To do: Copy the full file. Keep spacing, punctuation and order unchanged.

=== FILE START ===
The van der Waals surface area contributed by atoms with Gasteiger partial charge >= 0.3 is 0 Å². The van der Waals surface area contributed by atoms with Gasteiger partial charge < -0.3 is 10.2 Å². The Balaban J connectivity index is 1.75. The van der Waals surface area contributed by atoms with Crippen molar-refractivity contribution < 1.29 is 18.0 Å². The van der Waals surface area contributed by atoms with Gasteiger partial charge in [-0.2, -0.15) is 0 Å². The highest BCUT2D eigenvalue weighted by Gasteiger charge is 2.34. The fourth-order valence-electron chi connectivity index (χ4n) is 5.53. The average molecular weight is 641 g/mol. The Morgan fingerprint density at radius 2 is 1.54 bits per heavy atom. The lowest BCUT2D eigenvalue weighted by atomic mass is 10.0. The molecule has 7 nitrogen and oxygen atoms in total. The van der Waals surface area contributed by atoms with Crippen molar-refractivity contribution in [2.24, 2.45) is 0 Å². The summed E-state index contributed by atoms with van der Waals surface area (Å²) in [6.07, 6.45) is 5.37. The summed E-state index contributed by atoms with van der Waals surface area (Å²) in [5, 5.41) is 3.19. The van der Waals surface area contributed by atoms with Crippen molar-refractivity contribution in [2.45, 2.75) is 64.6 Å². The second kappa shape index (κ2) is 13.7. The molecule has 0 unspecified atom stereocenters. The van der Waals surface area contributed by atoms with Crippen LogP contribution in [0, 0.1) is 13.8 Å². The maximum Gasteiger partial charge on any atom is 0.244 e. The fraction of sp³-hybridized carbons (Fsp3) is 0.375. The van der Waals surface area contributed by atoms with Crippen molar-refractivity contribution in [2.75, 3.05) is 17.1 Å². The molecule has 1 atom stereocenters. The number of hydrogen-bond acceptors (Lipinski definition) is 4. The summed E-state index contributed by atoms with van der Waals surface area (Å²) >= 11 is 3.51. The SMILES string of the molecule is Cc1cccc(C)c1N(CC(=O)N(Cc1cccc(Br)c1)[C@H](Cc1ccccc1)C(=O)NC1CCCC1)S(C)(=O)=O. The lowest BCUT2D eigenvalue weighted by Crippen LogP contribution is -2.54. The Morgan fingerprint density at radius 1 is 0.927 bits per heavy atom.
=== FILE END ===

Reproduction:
The van der Waals surface area contributed by atoms with Gasteiger partial charge >= 0.3 is 0 Å². The van der Waals surface area contributed by atoms with Gasteiger partial charge < -0.3 is 10.2 Å². The Balaban J connectivity index is 1.75. The van der Waals surface area contributed by atoms with Crippen molar-refractivity contribution < 1.29 is 18.0 Å². The van der Waals surface area contributed by atoms with Gasteiger partial charge in [-0.2, -0.15) is 0 Å². The highest BCUT2D eigenvalue weighted by Gasteiger charge is 2.34. The fourth-order valence-electron chi connectivity index (χ4n) is 5.53. The average molecular weight is 641 g/mol. The Morgan fingerprint density at radius 2 is 1.54 bits per heavy atom. The lowest BCUT2D eigenvalue weighted by atomic mass is 10.0. The molecule has 7 nitrogen and oxygen atoms in total. The van der Waals surface area contributed by atoms with Crippen molar-refractivity contribution in [2.24, 2.45) is 0 Å². The summed E-state index contributed by atoms with van der Waals surface area (Å²) in [6.07, 6.45) is 5.37. The summed E-state index contributed by atoms with van der Waals surface area (Å²) in [5, 5.41) is 3.19. The van der Waals surface area contributed by atoms with Crippen molar-refractivity contribution in [2.45, 2.75) is 64.6 Å². The second kappa shape index (κ2) is 13.7. The molecule has 0 unspecified atom stereocenters. The van der Waals surface area contributed by atoms with Crippen LogP contribution in [0, 0.1) is 13.8 Å². The maximum Gasteiger partial charge on any atom is 0.244 e. The fraction of sp³-hybridized carbons (Fsp3) is 0.375. The van der Waals surface area contributed by atoms with Crippen molar-refractivity contribution in [2.75, 3.05) is 17.1 Å². The molecule has 1 atom stereocenters. The number of hydrogen-bond acceptors (Lipinski definition) is 4. The summed E-state index contributed by atoms with van der Waals surface area (Å²) >= 11 is 3.51. The SMILES string of the molecule is Cc1cccc(C)c1N(CC(=O)N(Cc1cccc(Br)c1)[C@H](Cc1ccccc1)C(=O)NC1CCCC1)S(C)(=O)=O. The lowest BCUT2D eigenvalue weighted by Crippen LogP contribution is -2.54. The Morgan fingerprint density at radius 1 is 0.927 bits per heavy atom.